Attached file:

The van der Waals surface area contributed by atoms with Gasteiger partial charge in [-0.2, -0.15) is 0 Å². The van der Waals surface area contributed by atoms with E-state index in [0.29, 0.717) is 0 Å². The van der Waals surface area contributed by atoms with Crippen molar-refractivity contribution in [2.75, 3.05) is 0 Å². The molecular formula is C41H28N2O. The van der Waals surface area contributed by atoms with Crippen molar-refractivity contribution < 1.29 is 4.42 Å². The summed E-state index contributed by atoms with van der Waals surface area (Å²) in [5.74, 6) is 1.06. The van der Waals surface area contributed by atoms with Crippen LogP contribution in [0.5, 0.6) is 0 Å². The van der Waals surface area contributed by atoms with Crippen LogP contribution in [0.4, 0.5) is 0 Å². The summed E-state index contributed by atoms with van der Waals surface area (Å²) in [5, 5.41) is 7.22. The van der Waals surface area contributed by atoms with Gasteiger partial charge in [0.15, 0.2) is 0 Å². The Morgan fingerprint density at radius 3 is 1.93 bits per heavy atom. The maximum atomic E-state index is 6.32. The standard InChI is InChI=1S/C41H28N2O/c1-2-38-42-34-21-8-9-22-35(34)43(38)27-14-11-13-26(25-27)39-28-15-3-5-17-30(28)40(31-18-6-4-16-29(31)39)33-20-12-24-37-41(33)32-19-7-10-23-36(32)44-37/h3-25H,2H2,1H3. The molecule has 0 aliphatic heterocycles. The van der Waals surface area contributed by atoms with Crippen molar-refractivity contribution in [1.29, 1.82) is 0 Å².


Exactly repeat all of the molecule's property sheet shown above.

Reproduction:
The van der Waals surface area contributed by atoms with Gasteiger partial charge in [-0.2, -0.15) is 0 Å². The van der Waals surface area contributed by atoms with E-state index in [0.29, 0.717) is 0 Å². The van der Waals surface area contributed by atoms with Crippen molar-refractivity contribution in [2.75, 3.05) is 0 Å². The molecular formula is C41H28N2O. The van der Waals surface area contributed by atoms with Crippen molar-refractivity contribution < 1.29 is 4.42 Å². The summed E-state index contributed by atoms with van der Waals surface area (Å²) in [5.74, 6) is 1.06. The van der Waals surface area contributed by atoms with Crippen LogP contribution in [0.5, 0.6) is 0 Å². The van der Waals surface area contributed by atoms with Crippen LogP contribution in [0.4, 0.5) is 0 Å². The summed E-state index contributed by atoms with van der Waals surface area (Å²) in [5, 5.41) is 7.22. The van der Waals surface area contributed by atoms with Gasteiger partial charge in [0.15, 0.2) is 0 Å². The Morgan fingerprint density at radius 3 is 1.93 bits per heavy atom. The maximum atomic E-state index is 6.32. The standard InChI is InChI=1S/C41H28N2O/c1-2-38-42-34-21-8-9-22-35(34)43(38)27-14-11-13-26(25-27)39-28-15-3-5-17-30(28)40(31-18-6-4-16-29(31)39)33-20-12-24-37-41(33)32-19-7-10-23-36(32)44-37/h3-25H,2H2,1H3. The molecule has 0 aliphatic heterocycles. The van der Waals surface area contributed by atoms with Crippen molar-refractivity contribution in [1.29, 1.82) is 0 Å².